Governor’s Failures Put Spotlight on CA Dems

Rough sledding ahead : Gov. Arnold Schwarzenegger is probably happy to see 2005 coming to an end. But after the trouncing his initiatives received in November’s special election, he enters 2006 in a much weakened position. The question now is, will the Democrats who control the Legislature step up to the plate:

If this stalemate plays out, leaving Arnold hamstrung and unable to get his way, it’s hard to see why he would chose to follow through on his run for re-election next year.

“The power has shifted back to the Legislature,” said Assembly Majority Leader Dario Frommer (D-Glendale). “I think the Democrats are in the driver’s seat.”

Much of the core of the Democratic Party is disinclined to give the Republican governor any political victories that might help get him reelected next year, lawmakers and lobbyists say.

Labor unions, which have substantial influence over the Democratic majorities in the Assembly and Senate, are still furious with the governor for trying to weaken their benefits and political influence. Emboldened by their success in leading the fight against Schwarzenegger’s four initiatives last month, they are expected to adopt an even more aggressive posture when lawmakers return to Sacramento on Jan. 3.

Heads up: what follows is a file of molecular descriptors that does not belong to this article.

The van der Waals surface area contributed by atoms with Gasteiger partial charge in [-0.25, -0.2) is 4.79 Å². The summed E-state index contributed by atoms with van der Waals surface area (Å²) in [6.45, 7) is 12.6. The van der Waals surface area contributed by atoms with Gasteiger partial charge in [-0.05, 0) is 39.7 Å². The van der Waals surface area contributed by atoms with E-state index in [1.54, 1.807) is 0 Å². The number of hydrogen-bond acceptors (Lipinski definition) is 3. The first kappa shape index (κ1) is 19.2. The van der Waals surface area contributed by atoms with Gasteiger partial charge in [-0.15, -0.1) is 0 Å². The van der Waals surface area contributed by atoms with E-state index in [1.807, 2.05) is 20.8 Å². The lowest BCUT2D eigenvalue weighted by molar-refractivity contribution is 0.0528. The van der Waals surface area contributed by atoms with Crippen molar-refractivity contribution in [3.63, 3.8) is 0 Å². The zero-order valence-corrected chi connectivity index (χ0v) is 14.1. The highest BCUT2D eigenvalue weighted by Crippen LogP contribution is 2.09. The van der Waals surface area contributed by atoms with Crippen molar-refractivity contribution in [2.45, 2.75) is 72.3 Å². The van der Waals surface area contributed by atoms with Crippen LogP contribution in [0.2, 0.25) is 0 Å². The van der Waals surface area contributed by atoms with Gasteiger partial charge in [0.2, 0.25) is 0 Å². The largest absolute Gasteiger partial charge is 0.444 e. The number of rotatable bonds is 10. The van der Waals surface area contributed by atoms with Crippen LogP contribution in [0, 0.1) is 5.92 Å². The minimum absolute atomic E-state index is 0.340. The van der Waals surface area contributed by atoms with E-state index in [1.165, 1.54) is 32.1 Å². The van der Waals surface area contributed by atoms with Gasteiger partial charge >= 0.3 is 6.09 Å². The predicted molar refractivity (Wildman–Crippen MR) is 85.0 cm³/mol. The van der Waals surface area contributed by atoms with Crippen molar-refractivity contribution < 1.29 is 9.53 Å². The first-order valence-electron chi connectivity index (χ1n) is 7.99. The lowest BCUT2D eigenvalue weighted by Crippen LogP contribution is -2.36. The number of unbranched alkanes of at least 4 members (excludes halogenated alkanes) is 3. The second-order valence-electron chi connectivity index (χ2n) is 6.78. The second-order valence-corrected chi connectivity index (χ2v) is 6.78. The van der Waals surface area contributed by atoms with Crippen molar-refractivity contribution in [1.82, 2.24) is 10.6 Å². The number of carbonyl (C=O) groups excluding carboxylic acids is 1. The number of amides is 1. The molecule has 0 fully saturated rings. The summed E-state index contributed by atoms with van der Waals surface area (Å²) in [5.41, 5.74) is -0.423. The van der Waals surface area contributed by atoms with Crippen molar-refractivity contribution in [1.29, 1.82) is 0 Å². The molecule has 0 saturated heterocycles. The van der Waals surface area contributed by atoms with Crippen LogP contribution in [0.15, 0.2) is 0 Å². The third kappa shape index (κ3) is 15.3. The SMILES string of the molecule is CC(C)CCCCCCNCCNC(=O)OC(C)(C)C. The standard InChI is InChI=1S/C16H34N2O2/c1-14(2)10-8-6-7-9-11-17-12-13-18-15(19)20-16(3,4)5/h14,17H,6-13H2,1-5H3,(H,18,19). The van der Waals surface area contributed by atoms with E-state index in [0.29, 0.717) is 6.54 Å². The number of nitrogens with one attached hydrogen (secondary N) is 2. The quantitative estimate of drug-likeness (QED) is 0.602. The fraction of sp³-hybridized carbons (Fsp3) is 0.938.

“There’s going to be a lot of pressure not to do anything with the guy,” Frommer said. “You have a Legislature that, quite frankly, is not too happy with him. And you’ve got a Democratic Party and a lot of the constituencies that are pushing hard to keep the governor on the mat in order to set the stage for whomever the Democratic nominee is next year.”

He’s not too popular in his party, either. And this does not bode well:

Most GOP lawmakers are more conservative than Schwarzenegger, but he needs their support because two-thirds of the Legislature is required to pass the state budget and to put measures on the statewide ballot.

“The reality is, nothing gets done unless Arnold Schwarzenegger can persuade at least six Republicans in the Assembly and two in the Senate to go along,” said Tim Hodson, director of the Center for California Studies at Cal State Sacramento.

Assembly Republican leader Kevin McCarthy of Bakersfield said his members “think they will have a bigger say than they have had in the past, because the bigger issues that are going to hit this year are all two-thirds votes.”

If this stalemate plays out, leaving Arnold hamstrung and unable to get his way, it’s hard to see why he would chose to follow through on his run for re-election next year. After all, being a movie star is a whole lot easier and more fun than politics – not to mention a lot more lucrative.

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